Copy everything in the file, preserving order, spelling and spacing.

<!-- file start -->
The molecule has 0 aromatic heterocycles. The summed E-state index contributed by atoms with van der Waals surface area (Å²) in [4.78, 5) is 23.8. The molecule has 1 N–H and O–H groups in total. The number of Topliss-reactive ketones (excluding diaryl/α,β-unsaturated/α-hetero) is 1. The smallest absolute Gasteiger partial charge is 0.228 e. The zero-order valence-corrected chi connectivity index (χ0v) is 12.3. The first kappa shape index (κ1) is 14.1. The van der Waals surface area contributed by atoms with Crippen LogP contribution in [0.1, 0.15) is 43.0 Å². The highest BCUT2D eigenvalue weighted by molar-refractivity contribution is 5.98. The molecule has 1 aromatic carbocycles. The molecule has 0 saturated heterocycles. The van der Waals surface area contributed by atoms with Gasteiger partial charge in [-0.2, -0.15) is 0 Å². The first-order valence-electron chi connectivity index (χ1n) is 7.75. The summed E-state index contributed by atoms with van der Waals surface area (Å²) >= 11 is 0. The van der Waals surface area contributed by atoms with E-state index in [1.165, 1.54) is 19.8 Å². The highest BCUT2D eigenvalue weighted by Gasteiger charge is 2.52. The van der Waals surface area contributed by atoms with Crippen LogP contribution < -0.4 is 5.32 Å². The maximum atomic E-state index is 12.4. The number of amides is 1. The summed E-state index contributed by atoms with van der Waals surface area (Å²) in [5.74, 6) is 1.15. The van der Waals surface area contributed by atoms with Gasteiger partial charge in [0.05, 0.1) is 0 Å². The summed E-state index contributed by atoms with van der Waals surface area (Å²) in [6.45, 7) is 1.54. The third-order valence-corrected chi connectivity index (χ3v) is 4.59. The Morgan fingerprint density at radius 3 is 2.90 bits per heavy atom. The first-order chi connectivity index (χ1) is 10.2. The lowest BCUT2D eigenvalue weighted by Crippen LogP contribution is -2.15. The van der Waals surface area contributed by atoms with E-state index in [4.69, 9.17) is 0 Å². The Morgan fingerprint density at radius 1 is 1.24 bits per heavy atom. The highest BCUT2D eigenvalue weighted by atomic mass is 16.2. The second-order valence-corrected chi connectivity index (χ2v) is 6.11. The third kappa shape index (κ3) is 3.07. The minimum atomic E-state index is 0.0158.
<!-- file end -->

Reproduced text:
The molecule has 0 aromatic heterocycles. The summed E-state index contributed by atoms with van der Waals surface area (Å²) in [4.78, 5) is 23.8. The molecule has 1 N–H and O–H groups in total. The number of Topliss-reactive ketones (excluding diaryl/α,β-unsaturated/α-hetero) is 1. The smallest absolute Gasteiger partial charge is 0.228 e. The zero-order valence-corrected chi connectivity index (χ0v) is 12.3. The first kappa shape index (κ1) is 14.1. The van der Waals surface area contributed by atoms with Crippen LogP contribution in [0.1, 0.15) is 43.0 Å². The highest BCUT2D eigenvalue weighted by molar-refractivity contribution is 5.98. The molecule has 1 aromatic carbocycles. The molecule has 0 saturated heterocycles. The van der Waals surface area contributed by atoms with Gasteiger partial charge in [-0.2, -0.15) is 0 Å². The first-order valence-electron chi connectivity index (χ1n) is 7.75. The summed E-state index contributed by atoms with van der Waals surface area (Å²) >= 11 is 0. The van der Waals surface area contributed by atoms with E-state index in [1.165, 1.54) is 19.8 Å². The highest BCUT2D eigenvalue weighted by Gasteiger charge is 2.52. The van der Waals surface area contributed by atoms with Crippen LogP contribution < -0.4 is 5.32 Å². The maximum atomic E-state index is 12.4. The number of amides is 1. The summed E-state index contributed by atoms with van der Waals surface area (Å²) in [5.74, 6) is 1.15. The van der Waals surface area contributed by atoms with Gasteiger partial charge in [0.05, 0.1) is 0 Å². The summed E-state index contributed by atoms with van der Waals surface area (Å²) in [6.45, 7) is 1.54. The third-order valence-corrected chi connectivity index (χ3v) is 4.59. The Morgan fingerprint density at radius 3 is 2.90 bits per heavy atom. The first-order chi connectivity index (χ1) is 10.2. The lowest BCUT2D eigenvalue weighted by Crippen LogP contribution is -2.15. The van der Waals surface area contributed by atoms with E-state index in [4.69, 9.17) is 0 Å². The Morgan fingerprint density at radius 1 is 1.24 bits per heavy atom. The highest BCUT2D eigenvalue weighted by atomic mass is 16.2. The second-order valence-corrected chi connectivity index (χ2v) is 6.11. The third kappa shape index (κ3) is 3.07. The minimum atomic E-state index is 0.0158.